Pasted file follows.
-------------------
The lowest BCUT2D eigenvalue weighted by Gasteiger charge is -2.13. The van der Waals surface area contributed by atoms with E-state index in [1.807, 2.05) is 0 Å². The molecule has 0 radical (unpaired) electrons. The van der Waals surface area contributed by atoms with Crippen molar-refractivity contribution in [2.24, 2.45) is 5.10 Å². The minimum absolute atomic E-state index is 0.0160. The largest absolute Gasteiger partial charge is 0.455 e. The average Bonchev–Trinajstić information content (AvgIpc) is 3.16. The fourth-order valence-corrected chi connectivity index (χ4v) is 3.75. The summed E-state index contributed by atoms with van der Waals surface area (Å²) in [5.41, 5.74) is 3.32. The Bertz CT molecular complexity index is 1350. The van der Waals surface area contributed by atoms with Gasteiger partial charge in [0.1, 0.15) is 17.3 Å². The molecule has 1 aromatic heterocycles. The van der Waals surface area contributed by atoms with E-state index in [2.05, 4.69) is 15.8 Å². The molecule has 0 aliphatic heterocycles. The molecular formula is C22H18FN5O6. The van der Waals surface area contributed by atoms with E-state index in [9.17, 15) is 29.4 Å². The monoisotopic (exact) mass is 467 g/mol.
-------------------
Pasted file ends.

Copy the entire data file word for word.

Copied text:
The lowest BCUT2D eigenvalue weighted by Gasteiger charge is -2.13. The van der Waals surface area contributed by atoms with E-state index in [1.807, 2.05) is 0 Å². The molecule has 0 radical (unpaired) electrons. The van der Waals surface area contributed by atoms with Crippen molar-refractivity contribution in [2.24, 2.45) is 5.10 Å². The minimum absolute atomic E-state index is 0.0160. The largest absolute Gasteiger partial charge is 0.455 e. The average Bonchev–Trinajstić information content (AvgIpc) is 3.16. The fourth-order valence-corrected chi connectivity index (χ4v) is 3.75. The summed E-state index contributed by atoms with van der Waals surface area (Å²) in [5.41, 5.74) is 3.32. The Bertz CT molecular complexity index is 1350. The van der Waals surface area contributed by atoms with Gasteiger partial charge in [0.1, 0.15) is 17.3 Å². The molecule has 1 aromatic heterocycles. The van der Waals surface area contributed by atoms with E-state index in [2.05, 4.69) is 15.8 Å². The molecule has 0 aliphatic heterocycles. The molecular formula is C22H18FN5O6. The van der Waals surface area contributed by atoms with E-state index in [9.17, 15) is 29.4 Å². The monoisotopic (exact) mass is 467 g/mol.